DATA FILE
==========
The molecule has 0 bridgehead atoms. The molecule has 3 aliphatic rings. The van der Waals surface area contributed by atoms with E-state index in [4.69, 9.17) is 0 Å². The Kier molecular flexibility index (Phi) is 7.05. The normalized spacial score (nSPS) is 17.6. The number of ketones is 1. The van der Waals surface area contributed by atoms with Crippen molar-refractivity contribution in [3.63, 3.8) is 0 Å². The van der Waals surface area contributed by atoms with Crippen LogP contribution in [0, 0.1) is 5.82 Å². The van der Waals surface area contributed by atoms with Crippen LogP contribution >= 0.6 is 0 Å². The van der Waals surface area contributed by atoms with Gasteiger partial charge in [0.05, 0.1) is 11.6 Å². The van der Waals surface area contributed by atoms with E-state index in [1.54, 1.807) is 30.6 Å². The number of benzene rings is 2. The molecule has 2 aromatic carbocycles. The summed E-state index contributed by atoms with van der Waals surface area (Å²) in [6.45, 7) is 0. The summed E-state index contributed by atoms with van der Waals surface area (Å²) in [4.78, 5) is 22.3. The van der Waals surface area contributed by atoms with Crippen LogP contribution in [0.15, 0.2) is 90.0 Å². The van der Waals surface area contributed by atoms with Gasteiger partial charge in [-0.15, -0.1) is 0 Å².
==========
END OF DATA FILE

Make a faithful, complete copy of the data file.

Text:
The molecule has 0 bridgehead atoms. The molecule has 3 aliphatic rings. The van der Waals surface area contributed by atoms with E-state index in [4.69, 9.17) is 0 Å². The Kier molecular flexibility index (Phi) is 7.05. The normalized spacial score (nSPS) is 17.6. The number of ketones is 1. The van der Waals surface area contributed by atoms with Crippen molar-refractivity contribution in [3.63, 3.8) is 0 Å². The van der Waals surface area contributed by atoms with Crippen LogP contribution in [0, 0.1) is 5.82 Å². The van der Waals surface area contributed by atoms with Crippen LogP contribution >= 0.6 is 0 Å². The van der Waals surface area contributed by atoms with Gasteiger partial charge in [0.05, 0.1) is 11.6 Å². The van der Waals surface area contributed by atoms with E-state index in [1.54, 1.807) is 30.6 Å². The number of benzene rings is 2. The molecule has 2 aromatic carbocycles. The summed E-state index contributed by atoms with van der Waals surface area (Å²) in [6.45, 7) is 0. The summed E-state index contributed by atoms with van der Waals surface area (Å²) in [4.78, 5) is 22.3. The van der Waals surface area contributed by atoms with Crippen LogP contribution in [0.15, 0.2) is 90.0 Å². The van der Waals surface area contributed by atoms with Gasteiger partial charge in [-0.15, -0.1) is 0 Å².